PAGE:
It is important to remember that almost all young children display stages of “inappropriate” or challenging behaviours such as biting, tantrums, clinging or hitting at various times in their development. These behaviours are usually short-lived and typically improve with guidance and age. There are some children, however, whose challenging behaviours may increase and result in injury to self or others, cause damage to property, interfere with acquiring new skills and/or social isolation. This report investigates the possible causes for challenging behaviors (focusing primarily on tantrums and biting) in infants, toddlers and young children and positive child guidance strategies that are important as the basis for intervention and prevention. It is important to intervene in such a way that appropriate, pro-social behaviors are taught, modeled, and reinforced to ensure lifelong success.
18 June 2011
J M Badenhorst-Awasthi ID: 20090950
On average about 10 % of children younger than five display challenging behaviours (Tremblay, 2000). There has been an increase of children exhibiting challenging behaviours serious enough for parents and teachers to get concerned about disrupting family functioning and classroom routines (Powell, Dunlap and Fox, 2006).
It is necessary for parents and teachers (adults) to work collaboratively in identifying causes of challenging behaviour and implementing relevant positive child guidance strategies that will promote pro-social and acceptable behaviour (Kaiser and Rasminsky, 2003).
Pro-social / Acceptable Behaviour
Conroy and Brown (2004) highlight the following skills or pro-social behaviours that children should acquire before the age of five (on average):
Getting along with others Following directions Regulating and identifying emotions Conflict resolutions / solutions Persisting on a task Engaging in social conversations Cooperative play
Positive Child Guidance [PCG]
An increasingly familiar term in the field of Early Childhood Education is “Positive Child Guidance”. PCG techniques, instead of Punitive Discipline Techniques are endorsed by experts as the best way to respond to challenging behaviour (Flicker and Hoffman, 2002; Miller, 2007).
PCG is a process wherein adults use certain strategies, e.g. reasoning, giving choices, problem-solving, negotiation and redirection, when dealing with challenging behaviour (Miller, 2007; Porter, 2003).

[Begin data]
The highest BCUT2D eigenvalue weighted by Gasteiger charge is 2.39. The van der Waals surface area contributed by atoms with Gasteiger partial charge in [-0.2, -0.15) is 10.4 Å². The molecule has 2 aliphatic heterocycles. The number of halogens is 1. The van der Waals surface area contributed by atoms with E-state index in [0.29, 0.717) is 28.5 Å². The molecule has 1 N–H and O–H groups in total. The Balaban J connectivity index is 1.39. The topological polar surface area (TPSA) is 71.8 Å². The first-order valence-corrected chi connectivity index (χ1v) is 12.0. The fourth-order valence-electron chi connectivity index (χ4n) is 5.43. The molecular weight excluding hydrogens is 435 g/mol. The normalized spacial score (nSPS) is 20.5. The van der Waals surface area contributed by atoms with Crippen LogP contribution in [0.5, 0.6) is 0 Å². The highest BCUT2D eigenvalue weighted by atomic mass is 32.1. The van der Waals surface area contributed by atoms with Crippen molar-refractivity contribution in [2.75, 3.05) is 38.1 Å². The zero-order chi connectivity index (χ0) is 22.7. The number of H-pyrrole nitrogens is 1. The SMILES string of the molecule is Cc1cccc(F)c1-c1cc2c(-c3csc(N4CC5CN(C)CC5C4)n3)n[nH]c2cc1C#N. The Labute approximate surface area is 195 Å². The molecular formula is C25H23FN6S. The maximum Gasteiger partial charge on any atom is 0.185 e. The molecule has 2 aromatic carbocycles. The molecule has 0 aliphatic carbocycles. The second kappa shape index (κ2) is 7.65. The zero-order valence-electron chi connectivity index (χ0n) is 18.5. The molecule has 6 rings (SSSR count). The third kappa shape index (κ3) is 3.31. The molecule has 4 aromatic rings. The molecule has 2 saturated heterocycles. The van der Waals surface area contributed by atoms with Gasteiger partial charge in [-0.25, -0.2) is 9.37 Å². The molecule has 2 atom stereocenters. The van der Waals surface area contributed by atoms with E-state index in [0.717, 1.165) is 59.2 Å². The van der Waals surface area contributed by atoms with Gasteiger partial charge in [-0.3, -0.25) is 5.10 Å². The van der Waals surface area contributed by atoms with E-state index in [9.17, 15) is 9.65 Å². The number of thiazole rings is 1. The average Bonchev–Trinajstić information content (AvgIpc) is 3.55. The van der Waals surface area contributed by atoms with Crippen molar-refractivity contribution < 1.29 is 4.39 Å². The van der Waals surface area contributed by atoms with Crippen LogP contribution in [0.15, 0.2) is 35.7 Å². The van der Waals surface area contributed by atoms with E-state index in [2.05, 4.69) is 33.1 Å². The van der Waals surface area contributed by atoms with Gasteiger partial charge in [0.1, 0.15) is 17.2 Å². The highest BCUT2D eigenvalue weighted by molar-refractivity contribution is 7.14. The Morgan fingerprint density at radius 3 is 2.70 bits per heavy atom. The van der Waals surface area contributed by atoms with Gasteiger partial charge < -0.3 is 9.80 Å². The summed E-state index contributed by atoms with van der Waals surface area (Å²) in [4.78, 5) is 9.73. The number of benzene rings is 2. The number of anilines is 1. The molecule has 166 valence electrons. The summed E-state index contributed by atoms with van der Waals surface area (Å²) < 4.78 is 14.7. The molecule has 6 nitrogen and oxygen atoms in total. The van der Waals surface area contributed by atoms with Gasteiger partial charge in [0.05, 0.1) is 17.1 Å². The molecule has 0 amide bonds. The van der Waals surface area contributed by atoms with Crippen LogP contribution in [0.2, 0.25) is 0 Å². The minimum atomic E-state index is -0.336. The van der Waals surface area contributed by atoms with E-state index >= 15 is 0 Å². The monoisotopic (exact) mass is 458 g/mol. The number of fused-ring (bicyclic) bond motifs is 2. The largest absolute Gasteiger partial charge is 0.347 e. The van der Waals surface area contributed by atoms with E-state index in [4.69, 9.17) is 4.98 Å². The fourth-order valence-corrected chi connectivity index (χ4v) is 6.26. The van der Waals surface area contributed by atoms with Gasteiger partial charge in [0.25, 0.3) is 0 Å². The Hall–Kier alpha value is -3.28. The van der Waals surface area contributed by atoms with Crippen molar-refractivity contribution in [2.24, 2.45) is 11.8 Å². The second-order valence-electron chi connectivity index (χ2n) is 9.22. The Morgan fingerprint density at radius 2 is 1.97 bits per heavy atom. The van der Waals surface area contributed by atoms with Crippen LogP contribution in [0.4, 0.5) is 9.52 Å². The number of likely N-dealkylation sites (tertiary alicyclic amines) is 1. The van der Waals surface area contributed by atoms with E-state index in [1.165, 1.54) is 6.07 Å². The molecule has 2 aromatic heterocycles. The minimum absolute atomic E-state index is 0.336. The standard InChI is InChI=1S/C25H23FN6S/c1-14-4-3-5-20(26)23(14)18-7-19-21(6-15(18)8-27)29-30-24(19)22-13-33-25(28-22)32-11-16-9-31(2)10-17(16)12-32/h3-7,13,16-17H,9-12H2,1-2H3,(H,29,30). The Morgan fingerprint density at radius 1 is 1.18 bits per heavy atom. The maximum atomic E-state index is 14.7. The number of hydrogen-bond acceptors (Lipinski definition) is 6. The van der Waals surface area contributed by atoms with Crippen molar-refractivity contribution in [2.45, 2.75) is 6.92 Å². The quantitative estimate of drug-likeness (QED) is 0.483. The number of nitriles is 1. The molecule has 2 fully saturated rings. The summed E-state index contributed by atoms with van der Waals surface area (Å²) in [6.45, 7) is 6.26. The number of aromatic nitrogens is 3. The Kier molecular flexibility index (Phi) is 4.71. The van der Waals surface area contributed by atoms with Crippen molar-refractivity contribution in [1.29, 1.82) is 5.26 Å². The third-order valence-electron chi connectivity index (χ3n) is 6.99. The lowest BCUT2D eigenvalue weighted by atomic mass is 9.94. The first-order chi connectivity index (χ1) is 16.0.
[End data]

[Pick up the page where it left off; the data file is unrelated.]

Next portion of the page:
Challenging behaviours (e.g. tantrums and biting) are seen as an opportunity for negotiation, learning and resolution, instead of something that requires children to be disciplined or punished for (Berk, 2006; Miller, 2007). Factors that influence challenging behaviour
According to Flicker and Hoffman (2004) there are various factors that influence challenging behaviour:
Emotional: boredom, anxiety, low self-esteem, fear, overstimulation Family: sibling rivalry, divorce, domestic violence, abuse Classroom: overcrowding, too much clutter, excessive noise Physical: hunger, fatigue, illness, soiled nappy Learning difficulties: speech and language, ADD/ADHD Environmental: poor housing, poverty, community violence
Before deciding on the most effective guidance strategy it is very important for adults to consider the (potential) contributing factors. PCG is not a “one-size-fits-all” approach. It involves developing a close, trusting relationship with the children and parents and “individualizing” approaches (Kaiser and Rasminsky, 2003).
A tantrum / temper tantrum is an emotional outburst, usually associated with children that are in emotional distress. Typical characteristics are crying, screaming, defiance, anger,
stubbornness, ranting, resisting attempts to be pacified and sometimes hitting or kicking (Kaiser and Rasminsky, 2003).
Tantrums most commonly happen when children believe (wrongly or rightly) that their wants (not necessarily their...
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